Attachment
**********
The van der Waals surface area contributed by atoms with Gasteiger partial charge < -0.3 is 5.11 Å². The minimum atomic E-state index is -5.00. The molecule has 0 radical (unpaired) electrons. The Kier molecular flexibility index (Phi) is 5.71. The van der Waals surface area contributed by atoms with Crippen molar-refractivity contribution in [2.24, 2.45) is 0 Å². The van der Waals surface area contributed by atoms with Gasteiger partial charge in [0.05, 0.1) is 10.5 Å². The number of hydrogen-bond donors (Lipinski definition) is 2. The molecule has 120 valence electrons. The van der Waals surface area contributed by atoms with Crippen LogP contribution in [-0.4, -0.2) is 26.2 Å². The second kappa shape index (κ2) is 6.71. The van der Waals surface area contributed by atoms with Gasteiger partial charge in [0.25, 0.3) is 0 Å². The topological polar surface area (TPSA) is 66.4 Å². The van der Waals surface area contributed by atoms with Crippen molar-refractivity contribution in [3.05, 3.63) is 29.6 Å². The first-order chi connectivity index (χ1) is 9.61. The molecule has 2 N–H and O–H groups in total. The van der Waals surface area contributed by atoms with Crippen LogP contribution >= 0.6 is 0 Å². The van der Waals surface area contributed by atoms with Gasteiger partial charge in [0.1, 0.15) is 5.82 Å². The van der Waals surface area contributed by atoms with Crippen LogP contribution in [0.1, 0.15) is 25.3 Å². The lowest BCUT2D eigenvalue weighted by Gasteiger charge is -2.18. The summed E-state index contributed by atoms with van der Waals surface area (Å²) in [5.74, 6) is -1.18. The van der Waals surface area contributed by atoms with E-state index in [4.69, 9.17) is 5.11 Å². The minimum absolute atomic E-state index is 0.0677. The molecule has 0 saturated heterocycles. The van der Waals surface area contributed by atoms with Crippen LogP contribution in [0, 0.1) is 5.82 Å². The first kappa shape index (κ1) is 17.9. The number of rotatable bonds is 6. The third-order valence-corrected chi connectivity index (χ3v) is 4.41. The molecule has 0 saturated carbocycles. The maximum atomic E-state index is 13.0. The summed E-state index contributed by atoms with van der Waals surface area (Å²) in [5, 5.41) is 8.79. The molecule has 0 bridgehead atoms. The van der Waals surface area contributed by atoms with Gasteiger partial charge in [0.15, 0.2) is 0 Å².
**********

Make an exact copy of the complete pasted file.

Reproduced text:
The van der Waals surface area contributed by atoms with Gasteiger partial charge < -0.3 is 5.11 Å². The minimum atomic E-state index is -5.00. The molecule has 0 radical (unpaired) electrons. The Kier molecular flexibility index (Phi) is 5.71. The van der Waals surface area contributed by atoms with Crippen molar-refractivity contribution in [2.24, 2.45) is 0 Å². The van der Waals surface area contributed by atoms with Gasteiger partial charge in [0.05, 0.1) is 10.5 Å². The number of hydrogen-bond donors (Lipinski definition) is 2. The molecule has 120 valence electrons. The van der Waals surface area contributed by atoms with Crippen LogP contribution in [-0.4, -0.2) is 26.2 Å². The second kappa shape index (κ2) is 6.71. The van der Waals surface area contributed by atoms with Gasteiger partial charge in [0.25, 0.3) is 0 Å². The topological polar surface area (TPSA) is 66.4 Å². The van der Waals surface area contributed by atoms with Crippen molar-refractivity contribution in [3.05, 3.63) is 29.6 Å². The first-order chi connectivity index (χ1) is 9.61. The molecule has 2 N–H and O–H groups in total. The van der Waals surface area contributed by atoms with Crippen LogP contribution >= 0.6 is 0 Å². The van der Waals surface area contributed by atoms with Gasteiger partial charge in [0.1, 0.15) is 5.82 Å². The van der Waals surface area contributed by atoms with Crippen LogP contribution in [0.1, 0.15) is 25.3 Å². The lowest BCUT2D eigenvalue weighted by Gasteiger charge is -2.18. The summed E-state index contributed by atoms with van der Waals surface area (Å²) in [5.74, 6) is -1.18. The van der Waals surface area contributed by atoms with E-state index in [4.69, 9.17) is 5.11 Å². The minimum absolute atomic E-state index is 0.0677. The molecule has 0 saturated heterocycles. The van der Waals surface area contributed by atoms with Crippen LogP contribution in [0, 0.1) is 5.82 Å². The first kappa shape index (κ1) is 17.9. The number of rotatable bonds is 6. The third-order valence-corrected chi connectivity index (χ3v) is 4.41. The molecule has 0 saturated carbocycles. The maximum atomic E-state index is 13.0. The summed E-state index contributed by atoms with van der Waals surface area (Å²) in [5, 5.41) is 8.79. The molecule has 0 bridgehead atoms. The van der Waals surface area contributed by atoms with Gasteiger partial charge in [0.15, 0.2) is 0 Å².